pm.test("Status code is 201", function () {
    pm.response.to.have.status(201);
});

pm.sendRequest(pm.response.headers.get("Location"), function (err, res) {
    pm.test("Order created", function () {
        pm.expect(res.code).to.eql(200);
        pm.environment.set("orderId", res.json().id);
        pm.test("Order has customer", function () {
            pm.expect(res.json().customer).to.eql('John Doe');
        });
    });
});
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Writing requests. Publish to RabbitMQ

Also, you can publish messages to RabbitMQ from Postman. It is possible because RabbitMQ exposes HTTP client that enables management. To publish a message, you need to specify an exchange in the URL {rabbitmq-host}/api/exchanges/%2F/amq.default/publish and provide the message as part of JSON body. Note %2F is the url-encoded default Virtual Host "/".

{
    "properties": {
        "content_type": "application/json"
    },
    "routing_key": "order-paid",
    "payload": "{\"orderId\": \"244165178826752\"}",
    "payload_encoding": "string"
}
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Because publishing a message it is by nature async operation. All we can do at this point is to verify that it was routed (stored in a queue).

pm.test("Is Routed", function () {
    var jsonData = pm.response.json();
    pm.expect(jsonData.routed).to.eql(true);
});
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Finally, we want to see that the order has been completed as the result of the previous operation, we do it by sending GET {base-url}/orders/{orderId} and running the tests:

pm.test("Status code is 200", function () {
    pm.response.to.have.status(200);
});

pm.test("Order is Completed", function () {
    pm.expect(pm.response.json().status).to.eql("Completed");
});
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That was "main-flow". I suggest you check "cancel-flow" on your own. Let's see how to run Postman collections from CLI.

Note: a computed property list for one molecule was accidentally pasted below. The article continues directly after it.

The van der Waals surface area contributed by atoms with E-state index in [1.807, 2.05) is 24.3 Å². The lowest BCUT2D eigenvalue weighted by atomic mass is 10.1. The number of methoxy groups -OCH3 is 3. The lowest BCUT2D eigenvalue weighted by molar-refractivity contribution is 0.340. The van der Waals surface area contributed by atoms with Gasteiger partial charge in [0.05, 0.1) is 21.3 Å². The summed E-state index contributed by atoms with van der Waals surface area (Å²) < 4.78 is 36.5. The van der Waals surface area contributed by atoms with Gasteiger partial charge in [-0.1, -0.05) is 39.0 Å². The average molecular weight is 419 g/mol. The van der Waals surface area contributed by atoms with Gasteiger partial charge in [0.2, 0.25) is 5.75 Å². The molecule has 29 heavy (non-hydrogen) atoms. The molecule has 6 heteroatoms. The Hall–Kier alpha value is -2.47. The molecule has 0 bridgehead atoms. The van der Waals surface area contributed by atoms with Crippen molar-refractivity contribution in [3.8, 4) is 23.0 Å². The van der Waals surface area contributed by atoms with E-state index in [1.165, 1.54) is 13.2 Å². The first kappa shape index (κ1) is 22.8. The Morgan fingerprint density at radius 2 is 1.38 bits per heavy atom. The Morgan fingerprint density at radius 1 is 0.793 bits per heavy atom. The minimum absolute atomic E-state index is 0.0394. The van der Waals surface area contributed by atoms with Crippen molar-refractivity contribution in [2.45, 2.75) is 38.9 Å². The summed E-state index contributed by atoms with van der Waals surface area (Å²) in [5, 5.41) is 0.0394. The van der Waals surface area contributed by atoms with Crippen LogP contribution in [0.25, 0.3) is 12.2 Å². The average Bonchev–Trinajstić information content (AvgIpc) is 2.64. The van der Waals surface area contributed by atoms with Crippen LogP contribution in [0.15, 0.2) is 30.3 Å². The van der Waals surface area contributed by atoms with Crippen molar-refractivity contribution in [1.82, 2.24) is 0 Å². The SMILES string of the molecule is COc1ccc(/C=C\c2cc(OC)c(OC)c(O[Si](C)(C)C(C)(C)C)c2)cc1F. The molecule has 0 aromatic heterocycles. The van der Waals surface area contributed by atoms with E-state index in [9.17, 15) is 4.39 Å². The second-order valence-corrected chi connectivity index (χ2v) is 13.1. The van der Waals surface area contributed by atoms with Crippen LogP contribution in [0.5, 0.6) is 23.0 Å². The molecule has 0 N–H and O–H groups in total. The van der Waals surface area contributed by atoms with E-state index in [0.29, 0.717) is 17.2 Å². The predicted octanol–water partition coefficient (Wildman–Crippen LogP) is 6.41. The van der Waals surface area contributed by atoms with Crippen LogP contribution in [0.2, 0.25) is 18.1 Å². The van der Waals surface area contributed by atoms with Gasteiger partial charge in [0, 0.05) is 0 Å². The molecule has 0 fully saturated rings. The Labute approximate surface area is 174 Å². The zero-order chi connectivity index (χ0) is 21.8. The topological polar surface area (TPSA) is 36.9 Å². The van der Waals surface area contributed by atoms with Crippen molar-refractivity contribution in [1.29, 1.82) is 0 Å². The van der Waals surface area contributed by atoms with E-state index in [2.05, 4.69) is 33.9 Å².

Running Postman Collections from CLI via newman

You can export collections and environments from Postman UI and use exported files locally. We are going to set up collection run inside docker-compose

Running postman collections inside Docker has many benefits:

  • Easy to write integration tests. Testing allows you to learn how the system works. Huge productivity boost. Try it and you will like it.
  • Short feedback cycle. You can use it during your inner developer-loop.
  • Integration testing could be outsourced to a different team/people.

Here is docker-compose.postman.yml:

version: "3.4"
services:
  main-flow:
    image: postman/newman_alpine33
    command:
      run testing-with-newman.postman_collection.json
      --environment testing-with-newman.postman_environment.json
      --folder main-flow
      -r cli
      --delay-request 500
      --iteration-count 1
      --color on
    volumes:
      - ./tests/postman:/etc/newman
    networks:
      - newman-tests
  cancel-flow:
    image: postman/newman_alpine33
    command:
      run testing-with-newman.postman_collection.json
      --environment testing-with-newman.postman_environment.json
      --folder cancel-flow
      -r cli
      --iteration-count 1
      --color on
    volumes:
      - ./tests/postman:/etc/newman
    networks:
      - newman-tests

networks:
  newman-tests:
    external: true
    name: newman-tests
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To run an e2e scenarios - execute

docker compose -f docker-compose.postman.yml up main-flow
docker compose -f docker-compose.postman.yml up cancel-flow
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main-flow-run-demo
cancel-flow-run-demo

Running newman as part of the continuous integration process. GitHub Actions example

One of the greatest benefits of newman is that you can use it as part of your CI. Down below you can find GitHub corresponding workflow:

name: tests
on:
  push:

jobs:
  build:
    runs-on: ubuntu-latest
    steps:
      - uses: actions/checkout@v2
      - name: Setup network
        run: docker network create newman-tests
      - name: Build the docker-compose stack
        run: docker-compose -f docker-compose.override.yml -f docker-compose.yml up -d
      - name: Check running containers
        run: docker ps -a
      - name: Check logs
        run: docker-compose logs order-service
      - name: Run test suite main-flow
        run: docker-compose -f docker-compose.postman.yml up main-flow
      - name: Run test suite cancel-flow
        run: docker-compose -f docker-compose.postman.yml up cancel-flow
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πŸ’‘ Hint: to run github actions locally use https://github.com/nektos/act

github-action


Summary

Writing tests is what makes a good developer an excellent developer. In this blog post, we've covered how to set up integration tests as runnable postman collections inside Docker.

Reference